Bake the crostata for 20 to 25 minutes, until the crust is golden and the apples are tender. Allow to cool. Serve warm or at room temperature.

11 comments:

  1. I'm wondering if I lean in closer I might catch a whiff of your beautiful crostata? Your addition of rosemary reminds me of an experimental recipe I made last year. A combo of white chocolate with rosemary & pinenut praline, in a crunchy wonton. Crazy.
    I'm going to keep your rosemary pastry in mind for who-knows-what sweet delight I whip up. Love this recipe and the fact you baked it in a pie plate. Nobody likes to clean the oven!

    ReplyDelete
  2. This looks unbelievably delicious. And Your post just makes me even more excited for Fall...my favorite season. Cheers!

    ReplyDelete
  3. I have to start adding herbs to sweet doughs, there are so many combinations. I love crostats, I don´t really know why, maybe the way they are so rustic it implies seasonal fruits or vegetables. It looks perfect Davis, all golden! And I love the color of the plate. And I can´t wait for the mousse! Have a great week!

    ReplyDelete
  4. I am staying with my daughter and helping out as she just had her baby. I would love to make this, but need a substitute for the spice grinder.

    ReplyDelete
  5. Looks YUMMY!!! Will include it on the Thanksgiving menu. Thanks, David!

    ReplyDelete
  6. mmmmmm...apple pie. And rosemary sugar in the crust seems like a stroke of brilliance to me! :-)

    ReplyDelete
  7. This sounds wonderful - can't wait to try it. And I'm so glad you thought of putting the crostata in a pie plate - my brain never went there an I have cleaned my oven several times with crostata overflow!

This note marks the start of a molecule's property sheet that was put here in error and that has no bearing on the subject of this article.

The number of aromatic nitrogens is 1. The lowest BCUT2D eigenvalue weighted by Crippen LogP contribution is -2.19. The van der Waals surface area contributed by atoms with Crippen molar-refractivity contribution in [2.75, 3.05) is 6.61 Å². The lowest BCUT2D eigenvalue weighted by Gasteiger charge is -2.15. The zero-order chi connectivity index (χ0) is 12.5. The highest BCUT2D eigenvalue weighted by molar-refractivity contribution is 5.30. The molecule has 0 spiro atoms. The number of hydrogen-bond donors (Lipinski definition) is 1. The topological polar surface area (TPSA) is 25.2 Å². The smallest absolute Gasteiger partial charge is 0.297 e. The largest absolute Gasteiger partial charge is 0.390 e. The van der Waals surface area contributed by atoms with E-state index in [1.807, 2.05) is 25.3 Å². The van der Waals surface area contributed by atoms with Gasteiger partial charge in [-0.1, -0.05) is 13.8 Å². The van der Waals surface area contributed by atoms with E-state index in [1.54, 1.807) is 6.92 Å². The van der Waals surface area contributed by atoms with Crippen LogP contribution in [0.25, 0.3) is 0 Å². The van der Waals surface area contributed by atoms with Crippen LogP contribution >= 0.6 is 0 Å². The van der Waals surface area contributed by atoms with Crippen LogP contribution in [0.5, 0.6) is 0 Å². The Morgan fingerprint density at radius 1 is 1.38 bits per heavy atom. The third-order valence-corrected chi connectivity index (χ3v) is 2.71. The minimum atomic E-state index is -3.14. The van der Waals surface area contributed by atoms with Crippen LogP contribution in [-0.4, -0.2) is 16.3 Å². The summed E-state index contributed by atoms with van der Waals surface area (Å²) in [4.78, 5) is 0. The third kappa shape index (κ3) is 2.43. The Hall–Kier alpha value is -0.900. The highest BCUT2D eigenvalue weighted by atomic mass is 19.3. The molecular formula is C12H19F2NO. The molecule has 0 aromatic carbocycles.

ReplyDelete
  8. John - your crispy wontons do sound amazing and crazy - rosemary (and basil and thyme and lemon verbena and...) are so much fun to use in sweet dishes. My first was a dessert basil cheesecake in Vancouver at the rain City Grille just after it opened.

    Thanks, Ahu! Autumn is - and always has been - my favorite season. Great foods and holidays!

    Paula - yes, definitely you need to get some herbs into your sweets! Like a dash of sugar to a savory, it brings out so many other flavors! I hope you like the mousse!

    Holly - just chop the rosemary really finely with a knife and then mix it with the sugar. That should work beautifully! Gongrats on your grandmother-hood!

    Kirsten - it is a nice Thanksgiving alternative to the norm. Maybe I will do that, too!

    Karin - any apple pie is a good pie, n'est-ce pas? (How does one say n'est-ce pas in Italian?)

    Peg - I learned the hard way about crostate overflowing - at the very least I use a cookie sheet with one-inch sides!

    ReplyDelete
  9. Love the use of rosemary here! My herbs are growing like crazy and I have big plans for the likes of my basil, lemon verbena and lemon balm. Gosh, I am sort of wishing we were heading into the cooler months now that i have seen this pie!

    ReplyDelete
  10. Rosemary is so interesting.
    It's taking over our garden. Now I know what to do w it.

    ReplyDelete
  11. Anna - a summer pie with basil or lemon verbena would be amazing! lemon verbena and berries??? Count me in!

    Colette - another great one for your rosemary is my recipe for rosemary corn cakes... LOVE them!

    ReplyDelete

Thank you for taking the time to leave me a note - I really appreciate hearing from you and welcome any ideas you may have for future posts, too. Happy Cooking!

If you would like to receive follow-up comments, simply click the "Subscribe by E-mail" link to the right of the "Publish" and "Preview" buttons.